Megacap FAANG Bloc Collapses as Growth Stocks Lead Sell-Off
(Bloomberg) -- Shares of large-cap technology and internet stocks sank as investors fretted that a weaker outlook could make it harder to justify prices that are seen as elevated.
The so-called FAANG group of stocks, which refers to a quintet of high-growth names that have powered the market higher for much of 2018, saw pronounced weakness on Wednesday and were among the biggest drags to the overall market. Facebook Inc. dropped 3.6 percent while Netflix Inc. lost 7.1 percent; both were poised for their biggest one-day percentage loss in two weeks.
Amazon.com Inc. lost 3.7 percent and Apple Inc. was down 1.4 percent. Alphabet Inc., the parent company of Google, shed 3.2 percent. All added to their losses throughout the trading day.
While the five stocks are classified in three different sectors, the decline was seen as spurred by a disappointing outlook from chipmaker Texas Instruments Inc., which sparked a broad decline in the technology sector.
“The FAANGs are overvalued and they became an over-crowded trade. This selloff is the culmination of the disappointments and negative guidances that we’ve seen, which is taking the air out of growth stocks,” said Michael Mullaney, director of global market research at Boston Partners Global Investors Inc. “We’re still overweight tech, but now the valuation picture has gotten such that any negative revision means you get absolutely slammed.”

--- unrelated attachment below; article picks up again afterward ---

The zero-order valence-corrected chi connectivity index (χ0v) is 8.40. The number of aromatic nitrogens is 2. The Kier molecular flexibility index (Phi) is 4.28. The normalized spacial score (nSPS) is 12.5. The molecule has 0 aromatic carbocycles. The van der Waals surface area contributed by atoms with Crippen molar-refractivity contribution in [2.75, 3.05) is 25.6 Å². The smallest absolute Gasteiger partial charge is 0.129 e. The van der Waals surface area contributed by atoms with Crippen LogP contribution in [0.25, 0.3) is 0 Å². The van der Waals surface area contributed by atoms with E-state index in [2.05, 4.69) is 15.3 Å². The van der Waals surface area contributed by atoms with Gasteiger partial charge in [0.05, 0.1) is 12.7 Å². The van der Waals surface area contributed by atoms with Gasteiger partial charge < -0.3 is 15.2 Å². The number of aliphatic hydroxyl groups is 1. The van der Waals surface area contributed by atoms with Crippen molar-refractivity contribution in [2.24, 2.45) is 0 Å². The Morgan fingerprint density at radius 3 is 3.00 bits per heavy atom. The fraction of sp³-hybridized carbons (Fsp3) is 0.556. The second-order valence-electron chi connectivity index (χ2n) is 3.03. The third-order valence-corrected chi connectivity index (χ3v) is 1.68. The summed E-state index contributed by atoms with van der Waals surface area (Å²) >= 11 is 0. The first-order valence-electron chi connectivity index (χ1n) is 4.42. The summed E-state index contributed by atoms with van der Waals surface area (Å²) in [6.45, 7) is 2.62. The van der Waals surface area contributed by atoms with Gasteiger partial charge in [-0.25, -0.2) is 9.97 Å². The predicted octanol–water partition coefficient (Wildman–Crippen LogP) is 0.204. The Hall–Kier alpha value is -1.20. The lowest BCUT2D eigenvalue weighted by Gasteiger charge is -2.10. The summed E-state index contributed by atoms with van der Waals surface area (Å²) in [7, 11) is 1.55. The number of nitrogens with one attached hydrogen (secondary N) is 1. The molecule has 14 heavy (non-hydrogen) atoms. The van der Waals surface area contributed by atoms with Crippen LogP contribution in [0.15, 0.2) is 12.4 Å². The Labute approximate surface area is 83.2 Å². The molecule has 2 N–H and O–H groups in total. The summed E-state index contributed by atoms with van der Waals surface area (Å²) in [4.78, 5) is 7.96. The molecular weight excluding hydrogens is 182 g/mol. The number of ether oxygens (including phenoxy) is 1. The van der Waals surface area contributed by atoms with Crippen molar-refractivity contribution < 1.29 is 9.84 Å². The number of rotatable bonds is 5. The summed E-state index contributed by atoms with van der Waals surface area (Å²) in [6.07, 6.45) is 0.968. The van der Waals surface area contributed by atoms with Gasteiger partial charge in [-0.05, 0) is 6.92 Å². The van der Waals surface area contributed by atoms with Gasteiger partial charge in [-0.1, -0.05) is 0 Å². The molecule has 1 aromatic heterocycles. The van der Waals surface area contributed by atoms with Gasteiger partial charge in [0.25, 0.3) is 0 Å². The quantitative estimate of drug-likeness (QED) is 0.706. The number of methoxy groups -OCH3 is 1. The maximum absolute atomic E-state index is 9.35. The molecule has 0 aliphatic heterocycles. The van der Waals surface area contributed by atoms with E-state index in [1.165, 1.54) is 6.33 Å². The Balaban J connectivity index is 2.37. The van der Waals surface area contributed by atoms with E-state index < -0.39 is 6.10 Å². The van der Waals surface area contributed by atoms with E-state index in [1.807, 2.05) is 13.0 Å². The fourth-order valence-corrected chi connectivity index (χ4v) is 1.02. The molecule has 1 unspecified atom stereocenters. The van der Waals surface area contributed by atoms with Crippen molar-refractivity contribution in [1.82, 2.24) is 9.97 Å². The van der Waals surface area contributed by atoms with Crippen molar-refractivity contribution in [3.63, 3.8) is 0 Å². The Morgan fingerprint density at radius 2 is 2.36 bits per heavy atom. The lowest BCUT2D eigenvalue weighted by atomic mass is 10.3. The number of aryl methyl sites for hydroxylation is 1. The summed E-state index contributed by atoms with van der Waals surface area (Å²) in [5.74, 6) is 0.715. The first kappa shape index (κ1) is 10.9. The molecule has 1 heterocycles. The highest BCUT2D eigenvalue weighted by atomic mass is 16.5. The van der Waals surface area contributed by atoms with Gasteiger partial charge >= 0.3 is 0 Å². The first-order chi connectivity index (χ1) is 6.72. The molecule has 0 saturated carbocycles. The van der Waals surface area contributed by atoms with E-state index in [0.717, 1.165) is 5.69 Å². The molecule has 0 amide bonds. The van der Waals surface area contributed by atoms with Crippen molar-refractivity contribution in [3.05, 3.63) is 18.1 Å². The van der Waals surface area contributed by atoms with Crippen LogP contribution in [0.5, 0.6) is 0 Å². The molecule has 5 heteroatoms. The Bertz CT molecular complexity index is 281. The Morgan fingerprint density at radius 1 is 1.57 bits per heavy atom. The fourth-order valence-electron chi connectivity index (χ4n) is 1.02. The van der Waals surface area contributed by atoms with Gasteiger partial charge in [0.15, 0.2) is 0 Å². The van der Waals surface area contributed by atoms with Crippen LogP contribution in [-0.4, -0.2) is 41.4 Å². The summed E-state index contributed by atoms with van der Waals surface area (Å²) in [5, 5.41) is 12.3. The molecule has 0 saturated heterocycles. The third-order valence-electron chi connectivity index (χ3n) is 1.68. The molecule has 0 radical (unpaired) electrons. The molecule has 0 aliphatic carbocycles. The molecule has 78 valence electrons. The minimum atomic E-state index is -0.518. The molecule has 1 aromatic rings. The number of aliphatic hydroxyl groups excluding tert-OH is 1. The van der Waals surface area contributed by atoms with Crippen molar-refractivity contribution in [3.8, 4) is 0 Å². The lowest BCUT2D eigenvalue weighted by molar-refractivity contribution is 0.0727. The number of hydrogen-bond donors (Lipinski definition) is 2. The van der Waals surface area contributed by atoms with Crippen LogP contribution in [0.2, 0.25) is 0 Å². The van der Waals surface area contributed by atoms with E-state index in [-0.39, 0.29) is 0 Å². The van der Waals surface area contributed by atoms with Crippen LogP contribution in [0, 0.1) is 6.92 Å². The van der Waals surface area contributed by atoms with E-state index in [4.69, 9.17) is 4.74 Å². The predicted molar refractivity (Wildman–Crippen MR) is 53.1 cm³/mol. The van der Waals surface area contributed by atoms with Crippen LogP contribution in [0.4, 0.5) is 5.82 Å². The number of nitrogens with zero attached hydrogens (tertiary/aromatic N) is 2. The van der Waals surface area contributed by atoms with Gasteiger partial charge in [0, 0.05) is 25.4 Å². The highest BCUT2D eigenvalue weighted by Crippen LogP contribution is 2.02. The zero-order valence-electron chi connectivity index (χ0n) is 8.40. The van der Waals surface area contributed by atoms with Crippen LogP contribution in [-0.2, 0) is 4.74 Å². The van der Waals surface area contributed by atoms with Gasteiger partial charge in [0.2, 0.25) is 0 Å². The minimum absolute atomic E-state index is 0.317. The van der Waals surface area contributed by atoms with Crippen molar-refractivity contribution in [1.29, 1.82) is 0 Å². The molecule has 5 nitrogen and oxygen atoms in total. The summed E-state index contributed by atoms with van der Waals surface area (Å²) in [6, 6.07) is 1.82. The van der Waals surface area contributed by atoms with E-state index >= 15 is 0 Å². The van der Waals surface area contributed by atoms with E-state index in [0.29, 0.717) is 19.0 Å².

The S&P 500 fell 1.6 percent on Wednesday, its sixth straight drop. The S&P 500 Growth Index was down 1.9 percent while the value equivalent was off 1.2 percent.
The FAANG group will likely remain in focus as they report quarterly results. Both Alphabet and Amazon are scheduled to release their reports Thursday after the market closes, while Facebook and Apple report next week.
Despite the losses on the day, most of the FAANG stocks remain in solidly higher territory for 2018. Netflix is up more than 60 percent so far this year, while Amazon has surged more than 45 percent. The outlier is Facebook, which has shed a third of its value since its historic second-quarter earnings meltdown, and is down more than 15 percent on the year.
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